The Supreme Court’s 2012 Term started big and it will finish big. The finish to this Term will include decisions regarding same-sex marriage, affirmative action, and the Voting Rights Act cases. And if that wasn’t enough, there are a number of interesting criminal cases that the Court will decide before the end of June.

There is a pair of federal sentencing cases that could have a huge impact. The first is Alleyne v. United States, which raises a simple question of whether the Court’s decision in Harris v. United Statesholding that the Constitution does not require facts which increase a mandatory minimum sentence to be determined by a jury, should be overruled. (The Petitioner’s brief can be found here.)

Overruling Harris could have enormous consequences for federal sentencing outside the four walls of Alleyne, especially if the Court would hold that any fact mandating greater punishment needs to be proved to a jury beyond a reasonable doubt under the Apprendi v. New Jersey, 530 U.S. 466 (2000), line of cases. The reason that such a holding could throw the federal sentence into disarray (albeit in a good way for those wanting sentencing reform) is because it would require the government to prove facts necessary to sentence a criminal defendant under a mandatory minimum statute. Currently, the government employs a broad swath of federal statutes for which it seeks mandatory minimum sentences. So, basically, overruling Harris would require the government to work harder to impose a mandatory minimum sentence on criminal defendants.

Another important federal sentencing case is Peugh v. United States. In that case, the question is whether a sentencing court violates the Ex Post Facto Clause by using the U.S. Sentencing Guidelines in effect at the time of sentencing rather than the Guidelines in effect at the time of the offense, if the newer Guidelines create a significant risk that the defendant will receive a longer sentence.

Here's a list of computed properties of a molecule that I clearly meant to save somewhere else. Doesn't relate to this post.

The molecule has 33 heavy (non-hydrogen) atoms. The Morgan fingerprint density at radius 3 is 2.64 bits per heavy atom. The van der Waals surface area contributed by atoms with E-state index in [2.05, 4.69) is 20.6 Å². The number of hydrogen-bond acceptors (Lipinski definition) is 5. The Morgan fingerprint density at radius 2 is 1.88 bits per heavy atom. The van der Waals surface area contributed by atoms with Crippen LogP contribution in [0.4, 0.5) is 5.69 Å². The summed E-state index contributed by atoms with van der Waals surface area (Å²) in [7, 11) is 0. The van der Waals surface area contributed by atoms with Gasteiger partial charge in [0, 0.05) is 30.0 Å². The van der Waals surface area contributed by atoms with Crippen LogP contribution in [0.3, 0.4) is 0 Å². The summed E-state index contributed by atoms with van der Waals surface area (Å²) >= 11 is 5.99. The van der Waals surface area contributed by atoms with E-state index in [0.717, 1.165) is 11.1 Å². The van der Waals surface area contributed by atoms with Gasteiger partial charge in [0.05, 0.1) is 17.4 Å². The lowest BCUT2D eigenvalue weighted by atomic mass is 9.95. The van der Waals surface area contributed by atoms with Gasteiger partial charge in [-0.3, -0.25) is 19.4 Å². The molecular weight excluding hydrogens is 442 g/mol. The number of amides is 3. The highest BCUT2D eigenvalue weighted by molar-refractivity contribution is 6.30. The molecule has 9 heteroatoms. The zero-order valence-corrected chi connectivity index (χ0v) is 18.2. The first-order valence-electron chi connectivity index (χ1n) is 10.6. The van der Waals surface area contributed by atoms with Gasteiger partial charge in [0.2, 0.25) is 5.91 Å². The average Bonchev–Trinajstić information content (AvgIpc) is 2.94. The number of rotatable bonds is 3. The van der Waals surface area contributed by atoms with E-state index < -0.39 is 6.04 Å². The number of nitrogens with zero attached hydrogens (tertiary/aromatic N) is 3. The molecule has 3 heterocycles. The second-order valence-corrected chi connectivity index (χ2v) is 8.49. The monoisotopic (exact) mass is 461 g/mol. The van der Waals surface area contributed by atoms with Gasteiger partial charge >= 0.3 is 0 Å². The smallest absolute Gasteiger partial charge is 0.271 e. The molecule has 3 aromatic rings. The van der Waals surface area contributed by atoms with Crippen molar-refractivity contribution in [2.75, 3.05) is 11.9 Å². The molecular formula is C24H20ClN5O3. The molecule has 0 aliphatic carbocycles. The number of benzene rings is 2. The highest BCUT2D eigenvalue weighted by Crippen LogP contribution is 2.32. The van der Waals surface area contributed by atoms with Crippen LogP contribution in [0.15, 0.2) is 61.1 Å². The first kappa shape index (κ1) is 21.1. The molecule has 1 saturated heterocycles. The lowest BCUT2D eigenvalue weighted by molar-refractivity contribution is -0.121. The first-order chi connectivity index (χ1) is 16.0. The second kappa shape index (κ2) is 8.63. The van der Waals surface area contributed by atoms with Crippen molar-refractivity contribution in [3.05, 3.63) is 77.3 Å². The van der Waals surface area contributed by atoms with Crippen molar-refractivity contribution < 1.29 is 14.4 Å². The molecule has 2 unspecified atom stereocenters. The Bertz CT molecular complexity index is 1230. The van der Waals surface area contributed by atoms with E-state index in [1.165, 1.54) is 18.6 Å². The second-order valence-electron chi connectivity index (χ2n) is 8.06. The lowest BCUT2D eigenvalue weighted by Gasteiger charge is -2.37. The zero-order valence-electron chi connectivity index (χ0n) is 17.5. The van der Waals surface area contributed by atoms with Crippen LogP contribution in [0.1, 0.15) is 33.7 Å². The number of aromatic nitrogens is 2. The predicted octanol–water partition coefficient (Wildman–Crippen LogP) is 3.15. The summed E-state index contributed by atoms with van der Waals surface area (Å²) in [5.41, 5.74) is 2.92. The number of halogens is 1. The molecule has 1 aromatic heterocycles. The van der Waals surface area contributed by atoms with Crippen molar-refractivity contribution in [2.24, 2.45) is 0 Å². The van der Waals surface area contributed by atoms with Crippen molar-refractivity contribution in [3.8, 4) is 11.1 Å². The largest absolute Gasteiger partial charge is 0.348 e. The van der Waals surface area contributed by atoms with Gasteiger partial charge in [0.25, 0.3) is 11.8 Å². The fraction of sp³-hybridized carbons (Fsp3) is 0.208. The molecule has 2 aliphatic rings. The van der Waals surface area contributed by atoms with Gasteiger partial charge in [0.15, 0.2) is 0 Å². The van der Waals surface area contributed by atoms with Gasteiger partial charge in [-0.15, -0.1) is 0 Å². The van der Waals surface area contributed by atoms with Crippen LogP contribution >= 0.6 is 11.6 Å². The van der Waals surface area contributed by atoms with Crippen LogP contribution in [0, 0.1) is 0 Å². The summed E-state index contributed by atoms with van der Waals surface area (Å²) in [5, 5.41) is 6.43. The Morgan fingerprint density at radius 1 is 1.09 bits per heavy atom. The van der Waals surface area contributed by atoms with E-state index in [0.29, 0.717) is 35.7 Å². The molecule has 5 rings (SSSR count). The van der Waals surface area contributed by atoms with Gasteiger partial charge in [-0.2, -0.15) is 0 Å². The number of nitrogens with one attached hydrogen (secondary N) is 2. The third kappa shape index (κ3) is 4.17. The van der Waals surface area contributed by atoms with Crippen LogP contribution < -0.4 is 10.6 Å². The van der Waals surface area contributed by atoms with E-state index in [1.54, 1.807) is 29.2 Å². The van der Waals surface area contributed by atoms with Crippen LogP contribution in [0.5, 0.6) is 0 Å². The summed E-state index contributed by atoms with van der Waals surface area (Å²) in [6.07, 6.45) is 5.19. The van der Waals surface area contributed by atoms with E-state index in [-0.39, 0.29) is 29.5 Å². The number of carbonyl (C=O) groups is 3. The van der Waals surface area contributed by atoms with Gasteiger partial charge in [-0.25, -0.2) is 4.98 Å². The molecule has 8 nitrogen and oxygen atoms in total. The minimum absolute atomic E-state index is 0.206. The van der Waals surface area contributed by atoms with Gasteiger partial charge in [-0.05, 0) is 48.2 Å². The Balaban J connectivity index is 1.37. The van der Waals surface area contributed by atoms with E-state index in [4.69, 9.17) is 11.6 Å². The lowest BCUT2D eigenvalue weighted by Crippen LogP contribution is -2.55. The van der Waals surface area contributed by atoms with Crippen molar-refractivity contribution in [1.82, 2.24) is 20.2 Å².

This precise scenario happens more than one would think. The U.S. Sentencing Commission (who writes the U.S. Sentencing Guidelines) routinely amends and creates new Guidelines on their own and in response to legislation from Congress. The result of these amendments, for the most part, has been to increase, not decrease, the terms of imprisonment handed down by sentencing judges.

So what will happen is that a defendant will commit a crime carrying a 5-year sentence under the Guidelines. With delays and continuances factored in, the defendant may not be sentenced for several years after she or he is charged. By that time, the Sentencing Commission may have amended the Guidelines to provide for an 8-year sentence for the same crime.

If the Court rules that such a scheme does not violate the Ex Post Facto Clause, then defense attorneys will need to think hard about whether prolonging a case with continuances is in their client’s best interest. For if they prolong a case, they run the risk that the Sentencing Commission will increase the amount of time that the Guidelines will recommend for their client.

In Missouri v. McNeely, the Court will decide whether the exigency exception to the warrant requirement applies to the taking of warrantless blood samples from a suspected drunk driver. Given that drunk driving arrests total over 1 million each year, the result in McNeely could have broad impact on law enforcements’ interactions with motorists.

Perhaps no case on the Court’s docket is as horrific as that in Boyer v. Louisiana. Although the case is technically one brought under the Sixth Amendment Speedy Trial Clause, it is at bottom a case about access to justice. The case involves a capital defendant who asked for his case to be dismissed on speedy trial grounds because the state has failed to try him for over 5 years. The reason for the delay: the state did not provide the funds needed for Boyer’s criminal defense attorneys. The Court has been asked to decide whether the state’s delay should be imputed to the prosecutors, ultimately requiring a dismissal of the case.

No matter whether you are for or against the death penalty, the delays brought in this case (which have essentially delayed justice) should disturb you.